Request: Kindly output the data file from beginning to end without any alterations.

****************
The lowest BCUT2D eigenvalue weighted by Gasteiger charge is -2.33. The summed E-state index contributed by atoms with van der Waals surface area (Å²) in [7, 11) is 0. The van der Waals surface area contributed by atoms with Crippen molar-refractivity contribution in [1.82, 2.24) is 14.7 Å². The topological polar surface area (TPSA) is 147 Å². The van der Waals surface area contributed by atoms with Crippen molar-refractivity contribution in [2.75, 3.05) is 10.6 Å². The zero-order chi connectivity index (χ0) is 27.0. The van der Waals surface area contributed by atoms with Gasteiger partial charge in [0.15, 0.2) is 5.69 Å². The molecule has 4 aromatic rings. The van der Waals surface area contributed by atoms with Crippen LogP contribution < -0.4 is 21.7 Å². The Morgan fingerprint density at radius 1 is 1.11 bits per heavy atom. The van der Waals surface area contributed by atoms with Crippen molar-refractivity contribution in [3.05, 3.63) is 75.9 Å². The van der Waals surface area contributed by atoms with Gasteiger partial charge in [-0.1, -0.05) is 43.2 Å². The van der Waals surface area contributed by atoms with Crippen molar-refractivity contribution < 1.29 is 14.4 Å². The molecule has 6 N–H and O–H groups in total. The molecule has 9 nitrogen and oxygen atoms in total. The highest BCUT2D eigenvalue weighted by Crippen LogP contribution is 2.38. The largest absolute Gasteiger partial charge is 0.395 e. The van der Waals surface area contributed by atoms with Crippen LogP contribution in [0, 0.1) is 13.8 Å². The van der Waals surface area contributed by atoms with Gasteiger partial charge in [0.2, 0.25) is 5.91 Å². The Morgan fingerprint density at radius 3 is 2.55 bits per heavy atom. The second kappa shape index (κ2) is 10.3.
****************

The lowest BCUT2D eigenvalue weighted by Gasteiger charge is -2.33. The summed E-state index contributed by atoms with van der Waals surface area (Å²) in [7, 11) is 0. The van der Waals surface area contributed by atoms with Crippen molar-refractivity contribution in [1.82, 2.24) is 14.7 Å². The topological polar surface area (TPSA) is 147 Å². The van der Waals surface area contributed by atoms with Crippen molar-refractivity contribution in [2.75, 3.05) is 10.6 Å². The zero-order chi connectivity index (χ0) is 27.0. The van der Waals surface area contributed by atoms with Gasteiger partial charge in [0.15, 0.2) is 5.69 Å². The molecule has 4 aromatic rings. The van der Waals surface area contributed by atoms with Crippen LogP contribution < -0.4 is 21.7 Å². The Morgan fingerprint density at radius 1 is 1.11 bits per heavy atom. The van der Waals surface area contributed by atoms with Crippen molar-refractivity contribution in [3.05, 3.63) is 75.9 Å². The van der Waals surface area contributed by atoms with Gasteiger partial charge in [-0.1, -0.05) is 43.2 Å². The van der Waals surface area contributed by atoms with Crippen molar-refractivity contribution < 1.29 is 14.4 Å². The molecule has 6 N–H and O–H groups in total. The molecule has 9 nitrogen and oxygen atoms in total. The highest BCUT2D eigenvalue weighted by Crippen LogP contribution is 2.38. The largest absolute Gasteiger partial charge is 0.395 e. The van der Waals surface area contributed by atoms with Crippen LogP contribution in [0, 0.1) is 13.8 Å². The van der Waals surface area contributed by atoms with Gasteiger partial charge in [0.2, 0.25) is 5.91 Å². The Morgan fingerprint density at radius 3 is 2.55 bits per heavy atom. The second kappa shape index (κ2) is 10.3.